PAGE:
Twelve-thousand runners will descend on Jerusalem next Friday for the Second Annual Jerusalem International Marathon, an integral part of Mayor Nir Barkat’s vision for creating cultural and sports events to bring the city to the international stage.

“This marathon flows through the beautiful sites in the city. It is a breathtaking and challenging marathon compared to other, flat marathons,” Barkat said on Tuesday in a jab at the marathon in Tel Aviv. “We’re making Jerusalem more exciting, open and inviting for the 3.5 billion religious people around the world who are eager to see Jerusalem,” he continued. “The marathon targets marathon runners around the world who seek sites that they’ve not yet been to, to come and enjoy both the sporting event and a cultural and spiritual event.”


The number of runners from abroad has increased by 50 percent since last year, for a total of 1,493 from 50 different countries.

There are also 2,000 more runners participating than last year, when 10,000 people ran the marathon, half-marathon, 10k and 4.2k fun races.

Barkat touted the economic impact of the marathon in an attempt to temper the frustration of Jerusalem residents over the shutdown of major city roads on marathon day. The event has generated approximately 5,000 hotel stays, and each international runner is expected to pump between $1,500 and $2,000 into the local economy through restaurants, shopping and hotels, according to estimates from the Jerusalem Development Authority.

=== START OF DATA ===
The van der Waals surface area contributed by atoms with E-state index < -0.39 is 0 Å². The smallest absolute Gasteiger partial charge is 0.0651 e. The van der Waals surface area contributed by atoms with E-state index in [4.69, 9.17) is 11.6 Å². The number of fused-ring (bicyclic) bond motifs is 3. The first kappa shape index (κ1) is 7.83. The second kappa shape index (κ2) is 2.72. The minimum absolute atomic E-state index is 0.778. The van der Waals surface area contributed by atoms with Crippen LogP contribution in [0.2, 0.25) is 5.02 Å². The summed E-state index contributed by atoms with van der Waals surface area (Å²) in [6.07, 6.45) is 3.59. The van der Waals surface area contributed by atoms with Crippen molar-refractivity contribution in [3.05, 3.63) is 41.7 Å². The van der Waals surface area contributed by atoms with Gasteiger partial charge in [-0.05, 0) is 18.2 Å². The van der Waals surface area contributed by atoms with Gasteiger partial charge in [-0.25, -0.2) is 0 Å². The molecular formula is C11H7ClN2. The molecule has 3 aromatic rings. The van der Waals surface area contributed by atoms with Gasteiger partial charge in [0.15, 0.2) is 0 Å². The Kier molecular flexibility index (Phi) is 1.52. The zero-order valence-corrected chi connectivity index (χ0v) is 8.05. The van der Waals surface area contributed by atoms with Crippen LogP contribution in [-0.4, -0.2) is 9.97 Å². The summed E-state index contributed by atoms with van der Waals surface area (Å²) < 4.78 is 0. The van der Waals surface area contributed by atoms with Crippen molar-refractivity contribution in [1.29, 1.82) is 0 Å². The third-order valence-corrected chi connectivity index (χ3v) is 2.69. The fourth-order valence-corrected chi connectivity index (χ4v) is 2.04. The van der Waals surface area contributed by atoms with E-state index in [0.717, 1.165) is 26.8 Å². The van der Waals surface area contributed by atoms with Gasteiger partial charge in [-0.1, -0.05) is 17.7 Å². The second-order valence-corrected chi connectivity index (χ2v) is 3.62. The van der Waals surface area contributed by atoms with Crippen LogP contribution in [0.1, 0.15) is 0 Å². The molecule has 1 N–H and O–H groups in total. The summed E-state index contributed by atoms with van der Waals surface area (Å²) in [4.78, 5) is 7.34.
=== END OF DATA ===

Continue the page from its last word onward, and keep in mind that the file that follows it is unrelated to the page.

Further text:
The route, too, has changed since last year, with the climb up Mount Scopus shifted to the beginning of the race and the difficult hills of Rehavia to the end of the race. Barkat added that the route would be marked more clearly this year, especially at the end, to avoid a mix-up like last year’s, in which the leaders got lost and ended up in the wrong place.

Two weeks ago, the mufti of Jerusalem, Sheikh Muhammad Hussein, urged the international community to boycott the marathon because it passes through east Jerusalem.

“The marathon is one more attempt by Israeli occupation to erase the Arab identity of Jerusalem,” Hussein said in a statement, according to the news website Al-Arabiya.

The route passes next to the Arab neighborhoods of Sheikh Jarrah and Issawiya as it circles the Hebrew University campus on Mount Scopus and threads through the Old City’s Jewish and Armenian Quarters.

Barkat dismissed the mufti’s comments.

“I am the mayor of all of Jerusalem, and the marathon runs in all of the city, period,” he said.

Many of the roads in downtown Jerusalem, as well as Highway 1 near the university and parts of Hebron Road, will be closed or partially closed on marathon day. Schools along the route will also be closed for the day.

The mayor encouraged all residents to come and cheer the runners and take part in the day’s festivities, and expressed hope that there would be more spectators than last year, when runners went kilometers at a time without seeing a single spectator.

“The route is challenging; that’s why the slogan is ‘Breathtaking,’” said Barkat. “But people just love running the streets of Jerusalem. People go to the flat cities of the world for their best [running] time. That’s not Jerusalem. You come to Jerusalem for the best experience.”

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